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Old 08-03-08, 11:40 PM   #1
jimbo 58
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Dahon Speed Pro 2008

Hi everyone,
I've just picked up a Dahon Speed Pro TT 2008 model. After much deliberation over the cost and looking at an 2007 Speed Pro on eBay I went and did it. First impressions were it looked really good in the flesh, better than the photos actually. It didn't take long to get a comment on it either as I was only 10 feet out the door of the shop when a construction worker "commented" on the small wheels and asked me if it was a "boys bike"? I politely told him that it was a folding bike and he seemed satisfied with my answer as I ran away.
I wheeled it through the pedestrians until I could get it on the road and that's when the things that I had read on Bike Forums came flooding back to me el pronto...the poor brakes. I gave it a foot-full down the hill to my waiting car and it took off like a scalded cat, the only problem was when attempting to put a halt to this process that I realised that the combination of the TT handlebars and the style of brake levers on the bars were designed by someone who had never test ridden the bike, the levers bottomed out against the bars. I went past my car towards the next intersection and eventually came to a stop thanks to the "Jimano" high tech brakes embedded in the soles of my shoes...20 more feet and I would've had the bike folded while I was still on it.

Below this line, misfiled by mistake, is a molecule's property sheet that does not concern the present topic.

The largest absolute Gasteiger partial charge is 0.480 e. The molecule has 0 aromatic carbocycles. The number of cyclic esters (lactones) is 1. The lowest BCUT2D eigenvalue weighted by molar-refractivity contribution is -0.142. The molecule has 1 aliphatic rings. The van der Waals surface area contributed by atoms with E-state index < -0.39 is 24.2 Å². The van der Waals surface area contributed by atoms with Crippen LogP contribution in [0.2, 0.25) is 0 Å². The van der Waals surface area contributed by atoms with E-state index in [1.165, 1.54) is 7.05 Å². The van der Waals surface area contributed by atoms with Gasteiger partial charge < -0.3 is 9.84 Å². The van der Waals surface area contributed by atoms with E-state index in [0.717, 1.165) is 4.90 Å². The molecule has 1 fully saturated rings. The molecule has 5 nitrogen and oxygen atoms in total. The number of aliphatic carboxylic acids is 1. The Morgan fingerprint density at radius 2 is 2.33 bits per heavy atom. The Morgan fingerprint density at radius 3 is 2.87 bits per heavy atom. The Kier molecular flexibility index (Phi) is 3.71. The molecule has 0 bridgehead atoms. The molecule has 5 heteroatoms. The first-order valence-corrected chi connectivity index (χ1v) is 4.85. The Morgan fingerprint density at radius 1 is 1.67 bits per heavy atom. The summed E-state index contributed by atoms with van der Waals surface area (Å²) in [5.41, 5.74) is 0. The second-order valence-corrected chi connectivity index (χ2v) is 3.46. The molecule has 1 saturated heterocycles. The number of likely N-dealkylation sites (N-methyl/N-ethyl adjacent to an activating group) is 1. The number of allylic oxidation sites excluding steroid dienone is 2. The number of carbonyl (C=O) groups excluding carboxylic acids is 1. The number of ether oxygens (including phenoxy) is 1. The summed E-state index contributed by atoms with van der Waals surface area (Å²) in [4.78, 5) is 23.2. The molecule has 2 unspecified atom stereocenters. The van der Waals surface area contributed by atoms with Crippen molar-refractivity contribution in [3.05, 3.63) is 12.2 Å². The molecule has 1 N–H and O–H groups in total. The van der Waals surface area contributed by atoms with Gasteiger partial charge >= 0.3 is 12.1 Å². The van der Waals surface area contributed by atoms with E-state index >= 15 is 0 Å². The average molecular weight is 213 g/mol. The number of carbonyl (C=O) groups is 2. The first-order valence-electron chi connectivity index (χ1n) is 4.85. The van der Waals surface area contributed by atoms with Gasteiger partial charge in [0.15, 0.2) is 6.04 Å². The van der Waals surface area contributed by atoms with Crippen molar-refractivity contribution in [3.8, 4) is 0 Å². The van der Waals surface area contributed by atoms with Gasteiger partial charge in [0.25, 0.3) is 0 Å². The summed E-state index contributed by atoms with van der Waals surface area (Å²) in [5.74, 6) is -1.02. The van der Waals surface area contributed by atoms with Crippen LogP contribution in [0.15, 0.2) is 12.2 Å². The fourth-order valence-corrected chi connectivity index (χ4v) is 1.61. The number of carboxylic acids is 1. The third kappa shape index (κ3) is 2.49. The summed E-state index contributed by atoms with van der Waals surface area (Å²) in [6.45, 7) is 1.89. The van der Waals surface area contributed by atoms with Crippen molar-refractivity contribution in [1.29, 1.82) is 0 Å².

I got back to work and phoned the bike shop and they basically told me what I had just found out(the hard way). They said they had adjusted the brakes up as close as they would go and suggested that maybe I should fit a pair of drop handlebars to it to increase the pull of the brake levers, an idea I'm still contemplating.
Back at home I thought, I've paid all this money and I really don't want to modify a brand new bike or spend any more money, so I readjusted the brakes which still had a bit of adjustment left in them to a "micron" of clearance between the blocks and the rim and took it for a spin, it is better but nowhere near as good as my daughters Vitesse D7.
Has anyone out there got a solution to the brake problem? The bike rides great, the range of gears is great, and the new Kore seat and post are very comfortable as are the handlebars. My bike doesn't have the suspension front hub which I don't mind. I only have basic pedals on it which the shop gave me for free, any suggestions on a suitable set of pedals(prefer normal pedals that don't require cycling shoes)? I'll get a few more miles on it and come back with a bit more of a road test.
regards
Jimbo 58
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Old 08-04-08, 12:13 AM   #2
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I don't have any specific suggestions regarding that model of Dahon, but I did want to point out that in my experience road brakes are simply not going to provide the stopping power of a set of v-brakes like on the Vitesse. Having said that they should stop the bike in a manner that is safe to ride on the road. It sounds like your brakes are falling well below this mark.